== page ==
On the car’s dash, Google Now-style cards show him how long it’ll take to get to work, upcoming weather alerts, etc.
They’re walking through a demo of Android Auto. He steps into a car, and the phone begins casting to the car’s screen.
“Android Auto is contextually aware, to give you the information you need, right when you want it. More important, because Android Auto can be completely voice driven, it allows you to keep your eyes on the road”
“We’ve redesigned the Android platform for automobiles. We looked at what people do in their cars today, and these things stood out:
“Today, we’re happy to announce Android Auto“
“The average commuter in the US spends over 1 hour in their car each day. In many ways, they keep us connected to the world around us – but they disconnect us from our digital lives. To bridge this divide, people unsafely try to use their devices while driving. There has to be a better way”
“Android wear is amazing. Wouldn’t it be great if ALL of your devices were this connected?”
Next up: Android in the car! Patrick Brady, Director of Engineering on the Android team, has taken the stage.
Moto’s round watch will be available “later this summer” [crowd sighs]
“Samsung will be joining the Android Wear family”, with a watch called “Samsung Gear Live”. It’ll also go up for pre-order today.
The LG Android Wear watch will be available for pre-order later today
“Lyft has implemented our call-a-car intent. You just walk outside and say ‘Ok Google, call me a car. The watch knows where you are, calls the car, lets you know when the car is approaching, and lets you rate your driver as soon as you step out of the car”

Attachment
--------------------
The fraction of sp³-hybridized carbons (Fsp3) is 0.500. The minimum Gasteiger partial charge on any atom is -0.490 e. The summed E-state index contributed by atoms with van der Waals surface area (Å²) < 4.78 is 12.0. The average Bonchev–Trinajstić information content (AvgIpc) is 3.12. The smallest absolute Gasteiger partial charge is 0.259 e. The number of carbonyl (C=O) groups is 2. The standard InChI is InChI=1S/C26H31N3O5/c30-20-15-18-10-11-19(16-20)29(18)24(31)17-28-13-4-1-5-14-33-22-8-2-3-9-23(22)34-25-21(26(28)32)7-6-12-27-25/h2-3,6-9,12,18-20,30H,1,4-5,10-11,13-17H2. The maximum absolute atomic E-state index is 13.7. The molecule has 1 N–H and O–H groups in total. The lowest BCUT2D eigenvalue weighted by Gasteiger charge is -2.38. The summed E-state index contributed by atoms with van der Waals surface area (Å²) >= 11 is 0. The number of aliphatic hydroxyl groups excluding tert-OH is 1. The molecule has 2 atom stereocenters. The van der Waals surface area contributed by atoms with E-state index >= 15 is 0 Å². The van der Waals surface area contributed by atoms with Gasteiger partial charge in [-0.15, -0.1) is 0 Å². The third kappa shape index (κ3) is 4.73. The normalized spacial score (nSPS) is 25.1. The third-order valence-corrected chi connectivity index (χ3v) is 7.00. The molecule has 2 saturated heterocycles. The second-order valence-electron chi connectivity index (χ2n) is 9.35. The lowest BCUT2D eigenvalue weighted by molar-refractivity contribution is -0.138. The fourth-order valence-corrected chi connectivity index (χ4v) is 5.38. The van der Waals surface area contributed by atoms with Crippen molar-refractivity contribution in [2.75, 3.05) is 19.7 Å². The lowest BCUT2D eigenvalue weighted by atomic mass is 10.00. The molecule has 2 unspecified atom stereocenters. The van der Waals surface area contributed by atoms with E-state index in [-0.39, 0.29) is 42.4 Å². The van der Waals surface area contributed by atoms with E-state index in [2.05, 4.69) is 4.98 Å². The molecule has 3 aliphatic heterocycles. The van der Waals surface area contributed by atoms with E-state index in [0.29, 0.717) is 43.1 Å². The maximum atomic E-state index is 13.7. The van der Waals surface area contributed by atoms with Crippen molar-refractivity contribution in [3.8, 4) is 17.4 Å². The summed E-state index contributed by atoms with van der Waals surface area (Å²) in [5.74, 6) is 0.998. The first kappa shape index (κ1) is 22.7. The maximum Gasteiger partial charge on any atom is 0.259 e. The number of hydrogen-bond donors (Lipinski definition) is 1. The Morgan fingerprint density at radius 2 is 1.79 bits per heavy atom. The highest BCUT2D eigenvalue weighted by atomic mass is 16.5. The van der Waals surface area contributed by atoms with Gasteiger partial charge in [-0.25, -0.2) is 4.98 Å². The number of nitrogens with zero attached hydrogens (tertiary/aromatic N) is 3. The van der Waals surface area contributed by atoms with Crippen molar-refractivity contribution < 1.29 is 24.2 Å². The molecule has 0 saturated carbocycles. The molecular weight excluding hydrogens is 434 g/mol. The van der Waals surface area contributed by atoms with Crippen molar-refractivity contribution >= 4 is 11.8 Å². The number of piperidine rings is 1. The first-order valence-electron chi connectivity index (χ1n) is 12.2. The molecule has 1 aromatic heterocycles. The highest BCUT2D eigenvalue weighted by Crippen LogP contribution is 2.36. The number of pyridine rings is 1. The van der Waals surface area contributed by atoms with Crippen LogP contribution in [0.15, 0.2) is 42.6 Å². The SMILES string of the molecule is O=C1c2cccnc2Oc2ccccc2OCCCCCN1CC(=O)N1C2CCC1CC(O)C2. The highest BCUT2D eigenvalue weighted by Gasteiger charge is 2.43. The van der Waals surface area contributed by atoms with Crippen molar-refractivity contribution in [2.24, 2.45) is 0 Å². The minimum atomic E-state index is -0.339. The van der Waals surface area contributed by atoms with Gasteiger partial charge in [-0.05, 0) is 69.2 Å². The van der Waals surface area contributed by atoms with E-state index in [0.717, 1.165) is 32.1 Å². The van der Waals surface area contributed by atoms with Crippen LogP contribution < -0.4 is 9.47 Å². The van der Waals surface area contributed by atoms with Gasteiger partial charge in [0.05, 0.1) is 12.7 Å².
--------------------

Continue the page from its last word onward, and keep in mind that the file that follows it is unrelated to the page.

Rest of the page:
He walks through an example of using the watch to keep track of a recipe in progress.
“And in case you’re wondering if it’s safe to wear these watches in the kitchen: All the devices we’re talking about so far? Water resistant.”
The watch recognizes that he usually orders a pizza each afternoon. His watch vibrates with an alert from EAT24. A few taps later, his pizza is ordered.
He’s demonstrating Android wear running on Motorola’s round-faced watch. It’s shockingly pretty — I thought it was an actual analog watch at first, until things started whizzing around.
Google will make a full Android Wear SDK available, allowing you to build custom UI, control sensors, tie into voice actions, and send data back and forth to a phone/tablet
He’s now walking through how Pinterest ties into Android Wear. If he walks by a restaurant that one of his friends has pinned, for example, Pinterest can pop up an alert to let him know.
When the watch detects that the wearer has been running, it can automatically display their heart rate.
We’re moving into how Google Now can provide context sensitive information on the watch face. Google detects that the wearer has a trip tomorrow, and automatically presents cards that display his flight status, boarding pass, and whether or not he needs to pack an umbrella.
Swiping down on the clock face puts your phone in “Do Not Disturb” mode, silencing it instantly
When a call comes in, he can swipe right to accept it, or swipe up to a list of automatic responses, like “Can’t talk right now!”
the note taking demo fails. they try again.. and it fails again. Whoops! Moving on.
“While Jeff is making his lunch, he notices he can’t reach the bottom of the peanut butter jar. He comes up with a brilliant idea.
“Ok Google, take a note: double sided peanut butter jar”